Letter from the CLAG Executive Director
It is with great pleasure that I share my thoughts and reflections on our organization's fiftieth anniversary, partially celebrated through the production of this special volume of the Journal of Latin American Geography. I have been a member of the Conference of Latin American Geography (formerly the Conference of Latin Americanist Geographers, or CLAG) since the mid-1990s, so I suppose (reluctantly) that that now makes me a "senior" member. I'll keep my comments on CLAG's research history or intellectual lineages to a minimum, since that is covered in some of these pages by contributors who are far more senior than myself. But I will comment on what CLAG has meant to me personally and professionally and why I think our organization is so unique.
My earliest experiences with CLAG were through the arrival of the Yearbook and business meetings at the AAG conference, where, as an eager graduate student, I was able to put names to the faces of those whose research I admired and tried to emulate. Even though my first interactions with other CLAG members was, ironically, at AAG meetings, I knew then as I know today that CLAG was different. We're a group of scholars with broad regional interests, but it's more than just a regional interest that bonds CLAG members and makes our group unique.
The first aspect of CLAG that stood out to me as a young scholar was that the organization's leadership valued our entire membership and sought to encourage the next generation of Latin Americanists to take active roles in the organization. Even as a graduate student, and later as a freshly minted Ph.D., I was never made to feel that I couldn't play a role in CLAG. Equally important was that those same senior scholars were almost always available to discuss research, publishing, and reference letters with a seemingly inconsequential graduate student (i.e., me). This culture is alive and well today with the tangible manifestations of that commitment to CLAG's future demonstrated through our support of graduate student research and travel. There is no other large or small geographical organization that provides the level of support for graduate students that CLAG does. The amount of support has grown tremendously since I was a graduate student, which in turn demonstrates the success of our outstanding journal, from which much of our revenue is generated. And as grant money in all forms is seemingly sliced ever thinner, our support of graduate students becomes even more vital. Not simply as a means to sow the seeds of future CLAG participation and leadership, but as a way to support important fieldwork of young scholars in a time when Latin American research and associated voices from the field are more important than ever given the political climate in which we live.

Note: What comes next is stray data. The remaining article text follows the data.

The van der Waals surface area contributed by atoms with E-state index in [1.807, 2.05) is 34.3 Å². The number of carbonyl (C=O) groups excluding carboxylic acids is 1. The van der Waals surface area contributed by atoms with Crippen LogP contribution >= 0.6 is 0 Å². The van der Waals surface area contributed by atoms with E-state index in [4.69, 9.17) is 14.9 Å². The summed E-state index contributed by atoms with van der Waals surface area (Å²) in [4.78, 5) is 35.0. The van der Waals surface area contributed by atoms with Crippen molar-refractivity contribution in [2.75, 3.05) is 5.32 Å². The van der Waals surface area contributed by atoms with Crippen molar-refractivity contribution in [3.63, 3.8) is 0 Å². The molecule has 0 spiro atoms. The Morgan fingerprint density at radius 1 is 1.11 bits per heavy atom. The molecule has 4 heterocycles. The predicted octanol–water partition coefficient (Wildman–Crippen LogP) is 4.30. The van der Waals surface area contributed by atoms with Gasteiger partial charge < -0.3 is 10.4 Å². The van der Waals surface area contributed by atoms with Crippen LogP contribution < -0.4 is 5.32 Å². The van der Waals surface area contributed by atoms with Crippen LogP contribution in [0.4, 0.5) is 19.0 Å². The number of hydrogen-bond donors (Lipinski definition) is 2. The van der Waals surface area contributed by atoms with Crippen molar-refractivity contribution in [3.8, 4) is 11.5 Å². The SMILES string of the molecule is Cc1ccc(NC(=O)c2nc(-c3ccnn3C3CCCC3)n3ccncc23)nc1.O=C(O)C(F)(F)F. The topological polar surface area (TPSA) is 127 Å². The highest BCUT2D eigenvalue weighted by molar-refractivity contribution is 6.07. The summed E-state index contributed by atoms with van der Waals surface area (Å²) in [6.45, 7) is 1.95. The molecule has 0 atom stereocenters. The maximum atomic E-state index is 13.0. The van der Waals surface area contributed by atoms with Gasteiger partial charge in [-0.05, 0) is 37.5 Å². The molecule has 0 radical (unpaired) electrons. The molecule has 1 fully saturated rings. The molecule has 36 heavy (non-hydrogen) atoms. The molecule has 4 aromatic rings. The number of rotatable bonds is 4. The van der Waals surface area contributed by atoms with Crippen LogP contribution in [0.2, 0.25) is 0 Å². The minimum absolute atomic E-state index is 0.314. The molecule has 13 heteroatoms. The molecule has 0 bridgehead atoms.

In addition to supporting young scholars [End Page 7] in various forms, CLAG remains a vital community. As scholars, much of our work is solitary and we are scattered around the globe in departments where we are frequently the lone Latin Americanist. Even when involved in collaborative projects, we often work alone the majority of the time. Thus events such as our business meetings, sponsored speakers, social events, and CLAG conferences are opportunities to learn about others' research and forge friendships and collaborative partnerships that can last for decades. I remain in close contact with many of my then-fellow graduate students and have witnessed their career successes over the past two decades. Similarly, I remain in contact with many of those senior scholars whose work I admired decades ago. As young scholars, we are understandably focused on our individual work and career, but as I have traveled the ranks from assistant to full professor, I have increasingly valued the larger, scholarly community that we are part of. So as we move forward into the next half century of CLAG, let's take pride in the success of our organization and the meaningful relationships created along the way. Let's make the next fifty years even better with a renewed sense of purpose and commitment to a region that bonds us all.
Michael Steinberg, PhD
University of Alabama
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